By MARI YAMAGUCHI, Associated Press
TOKYO — Japan’s space agency said a rocket carrying eight satellites failed just after liftoff Wednesday and had to be aborted by a self-destruction command, in the country’s first failed rocket launch in nearly 20 years.
The Epsilon-6 rocket was not in the right position to orbit around the Earth and its flight had to be aborted less than seven minutes after takeoff from the Uchinoura Space Center in the southern Japanese prefecture of Kagoshima, Japan Aerospace Exploration Agency President Hiroshi Yamakawa told an online news conference.
“We deeply apologize for our failure to live up to the expectations” of local officials and those who were involved in the development of the satellites, Yamakawa said, pledging to assist in the investigation into the cause of the failure.
JAXA officials said the agency sent a self-destruction signal after deciding the rocket was not able to fly safely and enter a planned orbit. JAXA said the rocket and payloads were believed to have fallen into the sea east of the Philippines.
The cause of the failure was still being investigated, the agency said.
The Epsilon rocket was carrying eight payloads, including two developed by a private company based in Fukuoka, another southern prefecture. It was the first time an Epsilon rocket carried commercially developed payloads.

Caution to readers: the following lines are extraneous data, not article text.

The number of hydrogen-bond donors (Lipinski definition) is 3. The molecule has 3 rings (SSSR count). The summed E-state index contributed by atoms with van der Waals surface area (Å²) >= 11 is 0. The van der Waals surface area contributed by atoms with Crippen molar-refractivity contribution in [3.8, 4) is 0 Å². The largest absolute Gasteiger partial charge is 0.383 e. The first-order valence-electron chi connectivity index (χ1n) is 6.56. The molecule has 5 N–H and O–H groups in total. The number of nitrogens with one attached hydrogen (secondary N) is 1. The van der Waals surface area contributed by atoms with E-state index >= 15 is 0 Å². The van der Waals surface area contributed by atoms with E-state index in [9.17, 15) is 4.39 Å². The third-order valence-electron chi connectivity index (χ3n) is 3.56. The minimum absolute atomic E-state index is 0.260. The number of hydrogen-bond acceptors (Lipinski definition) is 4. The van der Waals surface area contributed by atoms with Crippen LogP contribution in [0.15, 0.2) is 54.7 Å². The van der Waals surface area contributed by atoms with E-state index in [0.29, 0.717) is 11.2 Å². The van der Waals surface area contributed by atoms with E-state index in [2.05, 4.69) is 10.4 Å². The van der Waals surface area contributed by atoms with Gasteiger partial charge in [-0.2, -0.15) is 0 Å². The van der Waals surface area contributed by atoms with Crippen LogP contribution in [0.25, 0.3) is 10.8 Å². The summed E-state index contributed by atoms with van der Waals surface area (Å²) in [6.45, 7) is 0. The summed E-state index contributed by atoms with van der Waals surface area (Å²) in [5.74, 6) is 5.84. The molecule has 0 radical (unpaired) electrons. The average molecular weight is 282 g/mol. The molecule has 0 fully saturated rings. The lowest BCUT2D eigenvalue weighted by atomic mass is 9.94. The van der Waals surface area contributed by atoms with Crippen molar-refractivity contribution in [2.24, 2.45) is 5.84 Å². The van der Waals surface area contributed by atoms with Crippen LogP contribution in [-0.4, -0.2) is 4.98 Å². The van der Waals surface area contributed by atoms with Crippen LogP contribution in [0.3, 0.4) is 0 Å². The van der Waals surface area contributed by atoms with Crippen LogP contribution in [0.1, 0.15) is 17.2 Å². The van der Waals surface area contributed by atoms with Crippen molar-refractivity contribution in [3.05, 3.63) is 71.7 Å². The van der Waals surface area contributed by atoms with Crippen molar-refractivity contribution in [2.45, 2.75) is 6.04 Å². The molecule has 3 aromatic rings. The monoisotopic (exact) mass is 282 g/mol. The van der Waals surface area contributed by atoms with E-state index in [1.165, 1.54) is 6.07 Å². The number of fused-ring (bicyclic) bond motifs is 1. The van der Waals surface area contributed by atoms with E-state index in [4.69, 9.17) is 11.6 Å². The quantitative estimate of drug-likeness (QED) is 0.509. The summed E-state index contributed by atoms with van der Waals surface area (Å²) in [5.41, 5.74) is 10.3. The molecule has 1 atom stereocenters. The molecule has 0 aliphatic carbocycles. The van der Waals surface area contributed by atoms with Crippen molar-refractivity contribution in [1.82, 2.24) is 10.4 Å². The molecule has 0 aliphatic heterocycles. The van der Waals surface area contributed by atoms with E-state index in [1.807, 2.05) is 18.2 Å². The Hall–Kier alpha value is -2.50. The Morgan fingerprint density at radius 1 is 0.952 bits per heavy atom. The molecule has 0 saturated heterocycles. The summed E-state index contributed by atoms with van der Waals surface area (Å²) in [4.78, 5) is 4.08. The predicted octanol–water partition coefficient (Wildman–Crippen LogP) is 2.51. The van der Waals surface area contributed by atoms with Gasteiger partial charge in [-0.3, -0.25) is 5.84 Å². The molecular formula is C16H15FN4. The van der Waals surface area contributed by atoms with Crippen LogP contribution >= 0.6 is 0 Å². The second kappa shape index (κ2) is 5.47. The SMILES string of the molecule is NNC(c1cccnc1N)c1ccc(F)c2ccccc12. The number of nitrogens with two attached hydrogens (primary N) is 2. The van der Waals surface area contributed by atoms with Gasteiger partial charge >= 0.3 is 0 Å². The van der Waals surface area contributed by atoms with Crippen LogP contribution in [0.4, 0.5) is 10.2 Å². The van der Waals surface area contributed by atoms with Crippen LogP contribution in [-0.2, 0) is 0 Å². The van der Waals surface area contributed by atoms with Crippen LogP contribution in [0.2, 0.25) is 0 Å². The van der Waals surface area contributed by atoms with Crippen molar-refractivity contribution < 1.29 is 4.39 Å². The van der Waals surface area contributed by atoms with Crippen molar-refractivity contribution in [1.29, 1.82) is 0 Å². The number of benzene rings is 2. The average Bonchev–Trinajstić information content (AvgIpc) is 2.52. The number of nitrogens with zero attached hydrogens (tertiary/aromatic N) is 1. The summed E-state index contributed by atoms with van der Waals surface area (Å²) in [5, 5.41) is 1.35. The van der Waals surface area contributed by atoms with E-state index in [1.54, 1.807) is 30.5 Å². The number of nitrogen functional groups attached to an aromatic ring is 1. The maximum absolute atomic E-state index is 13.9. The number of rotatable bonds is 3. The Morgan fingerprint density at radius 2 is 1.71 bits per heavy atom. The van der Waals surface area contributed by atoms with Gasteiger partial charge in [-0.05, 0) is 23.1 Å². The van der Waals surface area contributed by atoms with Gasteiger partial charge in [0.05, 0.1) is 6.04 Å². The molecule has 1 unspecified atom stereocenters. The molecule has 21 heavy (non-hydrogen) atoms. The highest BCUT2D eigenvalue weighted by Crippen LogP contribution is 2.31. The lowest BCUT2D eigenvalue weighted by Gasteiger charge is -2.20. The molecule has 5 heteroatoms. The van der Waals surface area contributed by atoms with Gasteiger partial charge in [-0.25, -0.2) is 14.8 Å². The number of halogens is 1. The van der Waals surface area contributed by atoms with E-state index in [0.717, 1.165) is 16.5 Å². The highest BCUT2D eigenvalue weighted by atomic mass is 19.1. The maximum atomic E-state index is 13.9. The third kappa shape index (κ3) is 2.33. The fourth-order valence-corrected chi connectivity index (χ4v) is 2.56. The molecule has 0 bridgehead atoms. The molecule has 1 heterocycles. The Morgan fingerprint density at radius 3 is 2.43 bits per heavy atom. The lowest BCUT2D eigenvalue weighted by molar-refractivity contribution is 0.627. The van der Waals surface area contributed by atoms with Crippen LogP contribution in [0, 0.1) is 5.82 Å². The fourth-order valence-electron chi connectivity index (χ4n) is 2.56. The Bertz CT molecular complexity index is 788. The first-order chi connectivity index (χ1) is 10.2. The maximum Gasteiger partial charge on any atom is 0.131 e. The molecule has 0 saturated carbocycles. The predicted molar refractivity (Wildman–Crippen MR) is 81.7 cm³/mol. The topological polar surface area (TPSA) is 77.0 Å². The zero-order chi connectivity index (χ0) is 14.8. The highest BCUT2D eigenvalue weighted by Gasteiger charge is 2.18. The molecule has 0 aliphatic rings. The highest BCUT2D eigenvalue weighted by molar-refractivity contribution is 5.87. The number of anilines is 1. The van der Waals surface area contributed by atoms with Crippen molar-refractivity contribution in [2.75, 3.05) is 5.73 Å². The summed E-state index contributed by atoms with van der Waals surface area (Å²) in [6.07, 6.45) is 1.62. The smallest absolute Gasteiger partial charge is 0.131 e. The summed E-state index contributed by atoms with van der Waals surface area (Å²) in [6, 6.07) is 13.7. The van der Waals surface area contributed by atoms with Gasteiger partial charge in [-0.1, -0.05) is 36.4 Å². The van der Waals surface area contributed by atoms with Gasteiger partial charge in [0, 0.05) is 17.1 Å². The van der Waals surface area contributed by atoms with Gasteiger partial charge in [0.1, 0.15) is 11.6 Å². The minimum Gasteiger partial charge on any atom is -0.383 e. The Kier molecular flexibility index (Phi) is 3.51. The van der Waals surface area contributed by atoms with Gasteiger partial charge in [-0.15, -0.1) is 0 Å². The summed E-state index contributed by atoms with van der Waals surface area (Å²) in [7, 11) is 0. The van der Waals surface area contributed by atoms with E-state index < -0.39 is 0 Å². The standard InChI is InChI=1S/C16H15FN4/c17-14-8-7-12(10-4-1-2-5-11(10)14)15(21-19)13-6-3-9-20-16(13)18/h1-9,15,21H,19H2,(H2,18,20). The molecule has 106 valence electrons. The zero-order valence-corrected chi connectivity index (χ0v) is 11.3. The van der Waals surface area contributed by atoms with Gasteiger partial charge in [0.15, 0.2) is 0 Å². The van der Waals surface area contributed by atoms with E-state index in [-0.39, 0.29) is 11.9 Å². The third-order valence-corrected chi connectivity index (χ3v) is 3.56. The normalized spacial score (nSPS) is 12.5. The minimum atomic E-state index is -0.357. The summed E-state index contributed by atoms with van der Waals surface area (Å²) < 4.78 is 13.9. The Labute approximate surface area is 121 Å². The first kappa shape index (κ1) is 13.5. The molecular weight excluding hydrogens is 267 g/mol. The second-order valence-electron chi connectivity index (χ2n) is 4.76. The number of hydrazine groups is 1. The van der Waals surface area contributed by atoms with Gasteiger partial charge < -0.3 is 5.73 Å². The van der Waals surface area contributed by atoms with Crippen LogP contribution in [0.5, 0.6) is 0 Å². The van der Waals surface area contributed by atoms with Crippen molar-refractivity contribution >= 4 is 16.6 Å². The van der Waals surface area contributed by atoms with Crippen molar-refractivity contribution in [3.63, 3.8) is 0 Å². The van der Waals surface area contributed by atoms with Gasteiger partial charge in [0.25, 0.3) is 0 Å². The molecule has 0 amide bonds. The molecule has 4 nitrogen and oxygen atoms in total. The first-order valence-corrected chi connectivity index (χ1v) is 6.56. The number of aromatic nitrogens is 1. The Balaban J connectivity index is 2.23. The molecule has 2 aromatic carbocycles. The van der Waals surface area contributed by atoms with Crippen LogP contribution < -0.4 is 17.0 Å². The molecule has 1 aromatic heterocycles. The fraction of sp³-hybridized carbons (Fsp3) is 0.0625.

Yasuhiro Uno, who directed the Epsilon-6 launch, acknowledged that the failure could affect Epsilon’s possible launch business in the future. A commercial launch under an upgraded version, Epsilon-S, by IHI Aerospace, a Japanese company, is being planned for a Vietnamese satellite next year.
“Our first and foremost mission is to investigate the cause and firmly take measures,” Uno said.
The 26-meter (85-foot), 95.6-ton and solid-fuel Epsilon-6 rocket is the final version before JAXA plans to develop another variation, Epsilon-S. After five upgrades since the early 2010s, the Epsilon-6 is designed for a compact launch as JAXA aims to develop a commercial satellite launch business.
Wednesday’s failure ended success records for the Epsilon series since its first launch of the original version in 2013. It was also a first for JAXA since its H2A rocket failed in 2003.
The launch, originally scheduled for Oct. 7, had been delayed due to the location of a positioning satellite in space.